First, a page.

On December 2, 2012 (12/2/12) something very weird began to happen on planet Earth. Advanced time keepers noticed that the world was beginning to lose yoctoseconds (one septillionth of a second). Although this was shorter than the shortest measured period of time, scientists predicted that by December 21, time would end. An hour after this predction was made, 4 yoctoseconds were lost. By the evening, the number was up to 12. The next morning, things were getting bad...
The next day (December 3, 2012), as some scientists predicted, the world was now losing zeptoseconds (a zeptosecond is one sextillionth of a second). Scientist Levi Sandita (the first cousin of the Maria in this story) predicted that by the next day, attoseconds (one quintillionth of a second) would be lost, then femtoseconds (one quadrillionth of a second). At midday (1200 UTC), the earth was losing 50 zeptoseconds per minute. The rate doubled by 1500, then tripled at 2100.
Things were now very bad. As Levi had predicted, attoseconds were now being lost. Around 1100 UTC, people were beginning to notice the change. Marty Lewis of Las Vegas attempted to break the world record, and when he did, the time advanced 10 milliseconds by itself. "What was that?" was his reply to this mysterious occurence. His cousin, Daphne, said, "Time is being lost." Marty just stood there, shocked.
Femtoseconds, then picoseconds (one trillionth of a sceond) were lost in the next two days. Several people worldwide began to see the changes. They proved this by stopping and starting stopwatches instantly. The picoseconds were being lost fast. Every minute, the rate would increase, and more people began to notice when nanoseconds were lost.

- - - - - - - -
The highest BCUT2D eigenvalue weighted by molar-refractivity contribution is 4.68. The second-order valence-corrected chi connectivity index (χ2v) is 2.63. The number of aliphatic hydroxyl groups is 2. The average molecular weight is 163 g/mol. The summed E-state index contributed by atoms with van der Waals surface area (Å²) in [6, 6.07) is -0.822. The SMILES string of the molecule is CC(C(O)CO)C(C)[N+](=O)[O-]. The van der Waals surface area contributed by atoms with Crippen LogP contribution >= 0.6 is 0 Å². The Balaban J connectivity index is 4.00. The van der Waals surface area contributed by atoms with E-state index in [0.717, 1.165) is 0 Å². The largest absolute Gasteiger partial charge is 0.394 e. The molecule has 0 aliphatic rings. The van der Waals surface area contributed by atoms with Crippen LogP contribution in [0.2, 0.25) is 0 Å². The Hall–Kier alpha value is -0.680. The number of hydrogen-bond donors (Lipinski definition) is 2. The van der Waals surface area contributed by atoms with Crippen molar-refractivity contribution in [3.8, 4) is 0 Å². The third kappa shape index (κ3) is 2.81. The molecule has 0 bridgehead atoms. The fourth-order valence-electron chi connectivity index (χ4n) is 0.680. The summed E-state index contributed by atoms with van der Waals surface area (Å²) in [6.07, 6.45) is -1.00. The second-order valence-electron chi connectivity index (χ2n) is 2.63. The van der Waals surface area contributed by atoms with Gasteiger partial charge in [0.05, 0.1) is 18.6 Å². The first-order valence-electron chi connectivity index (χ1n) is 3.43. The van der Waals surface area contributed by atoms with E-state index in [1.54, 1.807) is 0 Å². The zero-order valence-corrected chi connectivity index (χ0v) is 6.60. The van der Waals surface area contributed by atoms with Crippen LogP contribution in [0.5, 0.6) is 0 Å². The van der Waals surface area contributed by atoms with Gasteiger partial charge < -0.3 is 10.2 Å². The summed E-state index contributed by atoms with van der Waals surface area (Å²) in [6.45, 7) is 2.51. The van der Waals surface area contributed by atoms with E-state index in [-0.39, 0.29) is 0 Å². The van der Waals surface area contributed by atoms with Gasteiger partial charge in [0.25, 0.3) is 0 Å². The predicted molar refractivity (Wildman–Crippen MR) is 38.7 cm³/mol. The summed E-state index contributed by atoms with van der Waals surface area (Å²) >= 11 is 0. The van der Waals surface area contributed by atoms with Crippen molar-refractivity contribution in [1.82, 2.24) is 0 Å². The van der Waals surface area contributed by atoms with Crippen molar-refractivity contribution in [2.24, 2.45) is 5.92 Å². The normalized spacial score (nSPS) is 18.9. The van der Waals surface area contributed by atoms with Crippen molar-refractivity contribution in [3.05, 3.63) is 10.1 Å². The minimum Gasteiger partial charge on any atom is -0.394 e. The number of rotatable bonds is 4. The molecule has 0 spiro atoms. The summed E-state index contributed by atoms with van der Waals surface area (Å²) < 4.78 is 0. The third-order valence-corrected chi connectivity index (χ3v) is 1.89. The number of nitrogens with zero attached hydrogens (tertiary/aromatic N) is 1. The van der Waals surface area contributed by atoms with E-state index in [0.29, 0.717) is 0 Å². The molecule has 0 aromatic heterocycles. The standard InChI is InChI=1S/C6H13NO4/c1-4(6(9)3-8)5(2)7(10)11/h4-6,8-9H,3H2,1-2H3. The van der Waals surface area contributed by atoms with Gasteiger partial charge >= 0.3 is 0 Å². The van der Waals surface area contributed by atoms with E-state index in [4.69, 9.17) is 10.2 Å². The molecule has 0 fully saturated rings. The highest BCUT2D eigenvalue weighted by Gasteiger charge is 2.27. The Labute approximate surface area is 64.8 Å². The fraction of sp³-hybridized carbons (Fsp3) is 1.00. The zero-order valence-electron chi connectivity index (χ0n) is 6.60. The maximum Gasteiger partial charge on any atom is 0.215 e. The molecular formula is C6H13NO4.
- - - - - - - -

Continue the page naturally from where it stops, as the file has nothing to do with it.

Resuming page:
When nanoseconds were beginning to be lost, that was when lots of people began to notice. Clouds in the sky were moving slightly faster, and the second hand of clocks began to move slightly faster. Humans began to take notice. For example, on some U.S. Interstate Highways, the speed limit was increased by the government from 70 miles per hour (mph) to 80 mph so people could get to work on time. And schools nationwide increased the number of school hours by 30 minutes to catch up with the time. Once the new changes were made, not only were nanoseconds being lost, but now, microseconds were, and on a couple clocks this was showing.
On December 10, things were much different now. The earth was losing 200 milliseconds per minute. A huge group of people observed the changes when the wind started blowing faster than normal, then the fast cloud movement. The second hand of clocks was moving about 2-3 mph faster than it did eight days earlier. At the end of the day, the second hand of clocks were moving like crazy.
Over the next few days, seconds, kiloseconds (17 minutes), then minutes were being taken off the clock. Sometimes it would be sunny, then in a blink of an eye, cloudy. Levi's prediction was coming true very fast.